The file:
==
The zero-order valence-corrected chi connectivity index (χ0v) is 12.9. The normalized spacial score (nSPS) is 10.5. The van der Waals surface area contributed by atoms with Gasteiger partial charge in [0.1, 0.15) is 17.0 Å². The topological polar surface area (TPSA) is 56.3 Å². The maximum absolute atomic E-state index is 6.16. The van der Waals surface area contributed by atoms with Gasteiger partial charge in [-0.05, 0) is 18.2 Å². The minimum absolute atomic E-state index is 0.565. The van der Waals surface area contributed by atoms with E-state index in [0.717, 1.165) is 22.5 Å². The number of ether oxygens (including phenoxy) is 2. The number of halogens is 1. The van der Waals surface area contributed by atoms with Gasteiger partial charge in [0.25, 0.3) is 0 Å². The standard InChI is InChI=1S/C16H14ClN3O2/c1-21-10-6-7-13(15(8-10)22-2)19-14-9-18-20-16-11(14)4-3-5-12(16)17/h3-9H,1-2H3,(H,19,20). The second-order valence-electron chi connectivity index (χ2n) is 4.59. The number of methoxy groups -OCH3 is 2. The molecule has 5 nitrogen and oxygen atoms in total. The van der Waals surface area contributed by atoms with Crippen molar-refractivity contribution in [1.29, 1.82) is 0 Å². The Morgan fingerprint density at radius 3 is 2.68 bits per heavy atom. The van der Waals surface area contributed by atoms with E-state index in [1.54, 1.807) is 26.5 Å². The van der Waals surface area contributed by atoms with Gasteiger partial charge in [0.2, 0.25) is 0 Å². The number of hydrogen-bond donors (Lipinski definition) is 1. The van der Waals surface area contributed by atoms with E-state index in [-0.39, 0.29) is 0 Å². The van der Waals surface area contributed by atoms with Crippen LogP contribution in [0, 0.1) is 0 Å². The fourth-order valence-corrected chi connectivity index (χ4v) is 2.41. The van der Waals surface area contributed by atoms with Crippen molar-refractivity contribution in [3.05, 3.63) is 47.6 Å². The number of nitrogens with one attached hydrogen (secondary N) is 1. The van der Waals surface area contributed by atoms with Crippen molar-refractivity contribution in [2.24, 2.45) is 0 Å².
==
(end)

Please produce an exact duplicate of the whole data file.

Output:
The zero-order valence-corrected chi connectivity index (χ0v) is 12.9. The normalized spacial score (nSPS) is 10.5. The van der Waals surface area contributed by atoms with Gasteiger partial charge in [0.1, 0.15) is 17.0 Å². The topological polar surface area (TPSA) is 56.3 Å². The maximum absolute atomic E-state index is 6.16. The van der Waals surface area contributed by atoms with Gasteiger partial charge in [-0.05, 0) is 18.2 Å². The minimum absolute atomic E-state index is 0.565. The van der Waals surface area contributed by atoms with E-state index in [0.717, 1.165) is 22.5 Å². The number of ether oxygens (including phenoxy) is 2. The number of halogens is 1. The van der Waals surface area contributed by atoms with Gasteiger partial charge in [0.25, 0.3) is 0 Å². The standard InChI is InChI=1S/C16H14ClN3O2/c1-21-10-6-7-13(15(8-10)22-2)19-14-9-18-20-16-11(14)4-3-5-12(16)17/h3-9H,1-2H3,(H,19,20). The second-order valence-electron chi connectivity index (χ2n) is 4.59. The number of methoxy groups -OCH3 is 2. The molecule has 5 nitrogen and oxygen atoms in total. The van der Waals surface area contributed by atoms with Crippen molar-refractivity contribution in [1.29, 1.82) is 0 Å². The Morgan fingerprint density at radius 3 is 2.68 bits per heavy atom. The van der Waals surface area contributed by atoms with E-state index in [1.54, 1.807) is 26.5 Å². The van der Waals surface area contributed by atoms with Gasteiger partial charge in [0.2, 0.25) is 0 Å². The number of hydrogen-bond donors (Lipinski definition) is 1. The van der Waals surface area contributed by atoms with E-state index in [-0.39, 0.29) is 0 Å². The van der Waals surface area contributed by atoms with Crippen LogP contribution in [0, 0.1) is 0 Å². The fourth-order valence-corrected chi connectivity index (χ4v) is 2.41. The van der Waals surface area contributed by atoms with Crippen molar-refractivity contribution in [3.05, 3.63) is 47.6 Å². The number of nitrogens with one attached hydrogen (secondary N) is 1. The van der Waals surface area contributed by atoms with Crippen molar-refractivity contribution in [2.24, 2.45) is 0 Å².